Thursday, December 10, 2015

A.K.A. The Review

Jessica Jones  is the second "Defenders" series on Netflix in the greater Marvel Cinematic Universe.

I maintain my stance against binge watching, and believe it to be highly justified in this case. There were many events and decisions in this series worth ruminating about in my noggin for a day between episodes.  I’m all done now, so here’s the information for the few poor souls out there who actually follow my recommendations on super hero viewing.  I think I’m avoiding spoilers, but it’s hard to be sure since I consider much of these universes common knowledge due to my bucket like head.  No major spoilers anyway.

Here’s an analogy that’s sure to be on the N.A.T. (Nerd Aptitude Test)

Jessica Jones is to the Marvel Cinematic Universe as Torchwood is to Doctor Who.

The same rules apply, there are references to the more mainstream characters, they definitely share a world, but the stories are darker, there’s more sex, violence and profanity and nearly a full on assault on hope. (Ahem)

Amazingly, it also pulls off pointing out how ridiculous superheroes and their costumes are in a universe that has Captain America, Daredevil and soon to be Spider-Man in it.

The writing, acting and cinematography are excellent, making it compelling to view.  Krysten Ritter’s performance in the lead is a large part of that.  She balances the obnoxious but likable scale to the side that drives continued fandom, but never at the expense of lessening how damaged the character is.

However, the slant toward the less altruistic side of humanity can decrease the fun of repeat viewing that exists in the mainstream universe.

It’s partially because of this that I prefer the Daredevil series. There’s a lightness to Matt in contrast to the bleak world he tends to live in.  The fact that I’ve been a fan of Mr. Murdock since about age six may be clouding my judgment on this as well as I think the overall execution of Jessica Jones may be the better of the two.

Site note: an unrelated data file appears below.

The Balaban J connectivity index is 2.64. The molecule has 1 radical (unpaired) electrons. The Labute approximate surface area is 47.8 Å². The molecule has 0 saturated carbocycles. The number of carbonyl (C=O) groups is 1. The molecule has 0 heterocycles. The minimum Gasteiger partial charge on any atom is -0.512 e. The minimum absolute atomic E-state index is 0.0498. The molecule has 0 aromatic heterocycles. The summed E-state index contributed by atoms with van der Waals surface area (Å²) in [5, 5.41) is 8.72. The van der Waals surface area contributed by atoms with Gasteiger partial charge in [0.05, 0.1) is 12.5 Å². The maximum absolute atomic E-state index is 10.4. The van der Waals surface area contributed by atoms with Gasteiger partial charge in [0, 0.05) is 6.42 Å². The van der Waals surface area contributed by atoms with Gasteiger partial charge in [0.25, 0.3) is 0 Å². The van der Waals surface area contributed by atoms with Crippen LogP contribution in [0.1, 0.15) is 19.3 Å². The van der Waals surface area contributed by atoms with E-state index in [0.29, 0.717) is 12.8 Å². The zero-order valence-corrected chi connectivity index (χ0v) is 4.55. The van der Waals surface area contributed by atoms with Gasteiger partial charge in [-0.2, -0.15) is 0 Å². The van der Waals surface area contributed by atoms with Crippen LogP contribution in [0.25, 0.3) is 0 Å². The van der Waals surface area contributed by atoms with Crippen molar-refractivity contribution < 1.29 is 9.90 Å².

Performing a “realistic take” on superheroes is normally a losing battle because of the nebulous definition of how impossible abilities should work.  The makers of the Flash figured this out quickly and have leaped, face first, into all of the loopiest elements of the DC Universe. (Time Travel, Multiple Earths, colorful costumes, Rogues with honor, Immortals, Hawkman’s continuity, etc.)

Jessica Jones leaves the powers at the fantastic levels, making the realism come from how they are utilized and reacted to.

The density of superheroes in the Marvel Cinematic Universe is still far below that of the comics, and they are viewed as dangerous freaks by the inhabitants of New York.

Note:  Like Daredevil, setting the series in New York adds infinitely to its Marvel Universeness.

This is a completely logical stand for the masses to take.  The series has some excellently choreographed and shot “beyond normal human strength” fight scenes, including ( in the twelfth episode) what may well be the best one I’ve ever seen.  Watch the menace and destruction in that battle…then realize that Luke Cage is supposed to be at the same strength level as your friendly neighborhood (and about mid-range on the Marvel power scale) Spider-Man.  No wonder regular New Yorkers treat them as living WMDs.

The “gifted” themselves aren’t looking to embrace the path Tony Stark did by proclaiming; “I am Iron Man.”  Their amazing abilities are put to mundane uses.

Jessica uses her super strength and leaping to function as a better Private Investigator for messy divorce cases.  While she believes and follows some heroic ideals, she actively scoffs at the superhero ideal.

Luke Cage similarly uses his invulnerability to protect his bar and it’s denizens, nothing greater.
Aside:  Sweet Christmas!  I don’t think they could find another actor with more Luke Cageyness than Mike Colter.  Mega looking forward to his series!

Then we come to the villain of the piece.  This is where the reality takes a dark and disturbing turn.